Dr Daphne Halikiopoulou: the rise of the far right and political populism
In 2012, the Golden Dawn, an ultranationalist, far-right political party in Greece, experienced an electoral breakthrough, winning 7% of the vote.
It was a staggering moment for Dr Daphne Halikiopoulou to witness: a country that had been subjected to Nazi occupation during the Second World War, and where certain constituencies witnessed mass atrocities, had voted neo-Nazi MPs into the Hellenic Parliament.
“Within the context of a Europe that has learned, that has progressed in the European Union for so long - I was lost for words. I was there sitting in front of my television when suddenly the Golden Dawn leader comes on and performs a Nazi salute.”
As stunned as she was by the result, it also piqued her interest from an academic perspective. Why had this this happened? And, more importantly, is there anything that can be done to address the underlying conditions that give rise to far-right political parties such as the Golden Dawn?
Daphne is the Department of Politics and International Relations' Impact Lead, and her research focuses on the rise of the far right and political populism.
She has always been interested in what makes people do extreme things. During her master's degree, she researched various extreme and radical manifestations of nationalism. She wanted to know why people feel such a strong attachment to their nation and how it can lead them to take extreme action. It's a fascinating area because there are so many dimensions to it, such as war, ethnic conflict and fascism.
It has become extremely topical in recent times, and not just in Greece but across Europe and the rest of the world. As a result, Daphne's work has featured prominently in the media.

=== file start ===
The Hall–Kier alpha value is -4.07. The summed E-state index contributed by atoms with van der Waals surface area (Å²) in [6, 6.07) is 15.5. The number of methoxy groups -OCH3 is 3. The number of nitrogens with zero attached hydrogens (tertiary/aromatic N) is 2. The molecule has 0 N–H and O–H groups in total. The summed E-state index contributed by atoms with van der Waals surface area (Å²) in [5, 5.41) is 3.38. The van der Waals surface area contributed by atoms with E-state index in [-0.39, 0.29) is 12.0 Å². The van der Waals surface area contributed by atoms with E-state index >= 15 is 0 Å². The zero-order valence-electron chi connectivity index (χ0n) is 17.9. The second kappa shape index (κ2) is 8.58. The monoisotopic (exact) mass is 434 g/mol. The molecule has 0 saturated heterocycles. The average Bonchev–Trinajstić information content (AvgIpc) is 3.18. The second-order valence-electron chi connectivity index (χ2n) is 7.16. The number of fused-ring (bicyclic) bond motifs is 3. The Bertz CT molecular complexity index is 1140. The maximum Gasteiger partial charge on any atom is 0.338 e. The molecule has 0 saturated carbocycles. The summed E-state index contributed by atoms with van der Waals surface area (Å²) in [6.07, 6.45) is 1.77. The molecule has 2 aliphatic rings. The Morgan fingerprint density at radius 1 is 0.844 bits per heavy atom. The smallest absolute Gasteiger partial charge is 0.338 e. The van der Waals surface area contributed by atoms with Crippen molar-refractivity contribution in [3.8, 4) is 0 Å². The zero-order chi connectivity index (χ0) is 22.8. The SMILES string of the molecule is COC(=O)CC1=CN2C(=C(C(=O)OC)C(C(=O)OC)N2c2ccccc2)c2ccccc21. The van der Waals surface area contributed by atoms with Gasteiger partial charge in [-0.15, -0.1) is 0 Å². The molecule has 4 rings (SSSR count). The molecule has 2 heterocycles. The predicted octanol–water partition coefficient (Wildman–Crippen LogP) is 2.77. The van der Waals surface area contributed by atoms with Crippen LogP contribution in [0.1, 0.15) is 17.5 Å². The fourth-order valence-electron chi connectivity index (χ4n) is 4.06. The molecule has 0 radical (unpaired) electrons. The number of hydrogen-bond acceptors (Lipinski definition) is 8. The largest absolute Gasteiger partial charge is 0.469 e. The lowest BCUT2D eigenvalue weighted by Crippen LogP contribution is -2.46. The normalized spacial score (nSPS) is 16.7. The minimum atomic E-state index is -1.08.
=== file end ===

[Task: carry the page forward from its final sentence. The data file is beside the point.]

Increasing awareness through in-depth research
There are two broad strands to Daphne's research on the far right. One focuses particularly on the Golden Dawn in Greece, while the other addresses the far-right across Europe, looking at far-right parties and the economic aspects of their support.
Daphne has been disseminating the results of her Golden Dawn research in Greece in order to increase awareness that the party is in fact a neo-Nazi organisation. This has also included suggesting potential policies that could be adopted to limit support for such groups and encourage more inclusive forms of political participation.
“I've organised a lot of events about this and been in the media a lot – about 70 interviews in the past couple of years – talking about Greece, especially during the time of the referendum. I've also been involved with NGOs and different organisations in Greece that deal with the Golden Dawn.”
With regard to the other strand, which looks at welfare state institutions and far-right party support, the goal is also to increase awareness across Europe. Daphne wants to determine the common denominator for far-right party support, and encourage more constructive forms of political participation.
“Our interests are aligned very much with trade unions, because we've been looking at austerity policies. We've published a working paper with the European Trade Union Institute to disseminate the findings of our research. The plan is to lobby at the European level and the governmental level about welfare state policies.”
How this feeds into undergraduate teaching
The third-year "Nationalism" module was designed by Daphne, and is strongly informed by her research and experience.
“I'm the Vice-President of the Association for the Study of Ethnicity and Nationalism (ASEN). It's an organisation that carries out various activities related to the study of nationalism; events, conferences, talks. And the students can become involved with this if they want, they can meet these people if they want, this is a more practical way of studying nationalism.”
This module has seminars that are an hour and a half long – longer than usual. This enables you to go to into much greater detail. Through her academic background, Daphne has studied and forged strong working relationships with other leading academics in the field. This has enabled her to develop an exceptional knowledge of the theories and approaches, and how to effectively teach them.
The second-year module "Comparative Government and Politics" introduces students to the various methodologies in comparative politics and helps them to explain and understand important contemporary phenomena such as the far right and ethnic conflict.